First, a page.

“It’s a Wonderful Life” gets a pandemic twist, the Arboretum’s holiday lights show becomes a drive-thru event and more area arts news.
The world premiere of the new Jeeves play is Jan. 29 at NC Stage Co.
Local offerings range from classic ballets, poignant soul searches and snarky send-ups of this month of family drama and heightened emotions.
This family’s disintegration looks disturbingly contemporary. Gender wars that date back more than a century continue.
Actor and playwright Mike Wiley, as Galloway, delivers a rousing one-man show on the life of the slave, spy, and N.C. senator. The production runs through through Sunday, Oct. 6.
This play reminds audiences that if we spend our life bitterly struggling to fulfill our dreams, in the end, our biggest regret will be that we didn’t enjoy the journey.
Jeeves, the competent valet, and his blundering employer Bertie are back for more British farce among the bumbling aristocracy.
As this year comes to a close, it’s the perfect time to reflect on some truly extraordinary theater ranging from splashy musicals, moving dramas and locally written plays.
Every time she has a date, she turns it into humor. Her way of dealing with love’s disappointments makes hope and a happy ending possible.
The creative twist on the beloved holiday story opens Nov. 28 at NC Stage and runs through Dec. 16.
As Nixon, veteran actor Michael MacCauley may not look like the former president, but so flawlessly inhabits the essence of Nixon that you are transfixed by his every word and gesture.
Why are two women playing Matt Damon and Ben Affleck? Director Angie Flynn-McIver says cross-gender casting is the only way to rightfully perform Withers and Kaling’s script.
New Wave performance artist Daniel Ouellette will open the show at N.C. Stage Company on Sunday, March 19.
This is a show that is a dash of “Downton Abbey” with classic Noel Coward comedy mixed in, making for a heady evening at the theater.
Though the tale is set more than 90 years ago, there’s something about Jeeves that seems timeless. And Asheville just loves the characters. When N.C. Stage produced Jeeves Intervenes last year, it became the biggest blockbuster in the company’s 15-year history.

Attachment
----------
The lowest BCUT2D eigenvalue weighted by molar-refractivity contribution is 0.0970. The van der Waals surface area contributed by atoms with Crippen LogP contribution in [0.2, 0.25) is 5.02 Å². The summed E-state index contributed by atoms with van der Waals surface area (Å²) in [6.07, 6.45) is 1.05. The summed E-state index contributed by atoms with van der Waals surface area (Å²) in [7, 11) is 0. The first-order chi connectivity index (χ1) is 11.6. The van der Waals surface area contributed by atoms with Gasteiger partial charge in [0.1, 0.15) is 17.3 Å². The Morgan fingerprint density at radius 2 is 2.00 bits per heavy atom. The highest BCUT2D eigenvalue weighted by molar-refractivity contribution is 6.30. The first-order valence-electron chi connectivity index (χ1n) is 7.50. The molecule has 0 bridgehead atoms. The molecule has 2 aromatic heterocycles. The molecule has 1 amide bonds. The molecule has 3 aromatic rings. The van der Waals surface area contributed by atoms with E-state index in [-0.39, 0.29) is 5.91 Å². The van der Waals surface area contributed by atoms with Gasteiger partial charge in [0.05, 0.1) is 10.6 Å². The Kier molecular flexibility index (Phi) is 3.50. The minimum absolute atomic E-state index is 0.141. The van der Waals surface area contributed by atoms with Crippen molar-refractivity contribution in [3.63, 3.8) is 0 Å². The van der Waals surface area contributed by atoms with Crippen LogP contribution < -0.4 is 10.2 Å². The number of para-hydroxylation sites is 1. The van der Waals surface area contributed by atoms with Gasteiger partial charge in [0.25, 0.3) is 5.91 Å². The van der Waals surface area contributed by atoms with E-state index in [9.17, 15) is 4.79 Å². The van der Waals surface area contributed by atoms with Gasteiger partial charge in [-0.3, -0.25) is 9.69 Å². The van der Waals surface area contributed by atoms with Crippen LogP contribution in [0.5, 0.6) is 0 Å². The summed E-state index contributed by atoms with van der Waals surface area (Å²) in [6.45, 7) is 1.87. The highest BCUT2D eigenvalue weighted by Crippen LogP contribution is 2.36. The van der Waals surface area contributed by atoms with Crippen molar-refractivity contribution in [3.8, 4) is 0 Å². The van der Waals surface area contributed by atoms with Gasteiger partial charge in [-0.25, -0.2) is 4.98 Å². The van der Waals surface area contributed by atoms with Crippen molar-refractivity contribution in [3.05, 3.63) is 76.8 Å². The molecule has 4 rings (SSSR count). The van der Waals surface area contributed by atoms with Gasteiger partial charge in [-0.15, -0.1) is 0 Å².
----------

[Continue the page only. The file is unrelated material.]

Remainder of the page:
As personal as the tale is (a widow in her mid-50s deals with grief while also embracing her new life, finding out who she is, and starting to date again — with hilarious results), it’s also universal. Life, loss, love, moving on. Oh, and sex. So much sex.
This production is marvelous and maturely executed. Live From WVL Radio Theater: The Headless Hessian of Sleepy Hollow and Other American Horror Stories runs through Sunday, Oct. 16. Don’t miss it as it appears like an apparition, then vanishes as quickly as it came.
Horror is king at Asheville Community Theatre, The Magnetic Theatre and North Carolina Company Stage. Serial killers, axe murderers and mysterious fiends all take front and center, leaving a few bodies behind in the process.
The theater company opens its 15th season with a collaboration with Immediate Theatre Project. The play runs through Sunday, Oct. 9.
The production, a satire about the “manosphere” (or men’s rights movement), takes its name from the The Red Pill online community, hosted on Reddit, “where men go to air their toxic views about women,” according to The Guardian. It was inspired by the events that unfolded around Waking Life Espresso.
Though there’s a carnival theme to Sideshow, the new production by Dark Horse Theatre, onstage at N.C. Stage Company, it’s not intended for children. The series of vignettes, each interpreting one of the seven deadly sins, is dark and disturbing.